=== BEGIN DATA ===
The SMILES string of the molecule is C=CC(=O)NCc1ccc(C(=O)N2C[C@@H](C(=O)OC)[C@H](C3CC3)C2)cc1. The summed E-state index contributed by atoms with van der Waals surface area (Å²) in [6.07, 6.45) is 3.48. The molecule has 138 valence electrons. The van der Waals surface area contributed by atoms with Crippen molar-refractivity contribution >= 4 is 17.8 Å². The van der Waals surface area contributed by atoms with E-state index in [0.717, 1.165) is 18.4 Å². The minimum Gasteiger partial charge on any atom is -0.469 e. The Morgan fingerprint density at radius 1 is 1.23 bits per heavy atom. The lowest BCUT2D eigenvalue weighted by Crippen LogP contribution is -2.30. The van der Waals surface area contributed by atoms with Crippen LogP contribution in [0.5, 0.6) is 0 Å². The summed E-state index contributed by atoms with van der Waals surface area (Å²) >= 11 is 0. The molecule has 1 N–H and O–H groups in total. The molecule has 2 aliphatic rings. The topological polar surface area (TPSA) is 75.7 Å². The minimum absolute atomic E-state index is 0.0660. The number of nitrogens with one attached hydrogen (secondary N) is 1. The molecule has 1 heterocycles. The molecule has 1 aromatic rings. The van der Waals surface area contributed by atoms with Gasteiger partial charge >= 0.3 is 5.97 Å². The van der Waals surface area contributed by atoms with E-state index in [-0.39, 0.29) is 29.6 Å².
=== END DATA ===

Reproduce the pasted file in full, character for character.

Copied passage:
The SMILES string of the molecule is C=CC(=O)NCc1ccc(C(=O)N2C[C@@H](C(=O)OC)[C@H](C3CC3)C2)cc1. The summed E-state index contributed by atoms with van der Waals surface area (Å²) in [6.07, 6.45) is 3.48. The molecule has 138 valence electrons. The van der Waals surface area contributed by atoms with Crippen molar-refractivity contribution >= 4 is 17.8 Å². The van der Waals surface area contributed by atoms with E-state index in [0.717, 1.165) is 18.4 Å². The minimum Gasteiger partial charge on any atom is -0.469 e. The Morgan fingerprint density at radius 1 is 1.23 bits per heavy atom. The lowest BCUT2D eigenvalue weighted by Crippen LogP contribution is -2.30. The van der Waals surface area contributed by atoms with Crippen LogP contribution in [0.5, 0.6) is 0 Å². The summed E-state index contributed by atoms with van der Waals surface area (Å²) >= 11 is 0. The molecule has 1 N–H and O–H groups in total. The molecule has 2 aliphatic rings. The topological polar surface area (TPSA) is 75.7 Å². The minimum absolute atomic E-state index is 0.0660. The number of nitrogens with one attached hydrogen (secondary N) is 1. The molecule has 1 heterocycles. The molecule has 1 aromatic rings. The van der Waals surface area contributed by atoms with Gasteiger partial charge >= 0.3 is 5.97 Å². The van der Waals surface area contributed by atoms with E-state index in [-0.39, 0.29) is 29.6 Å².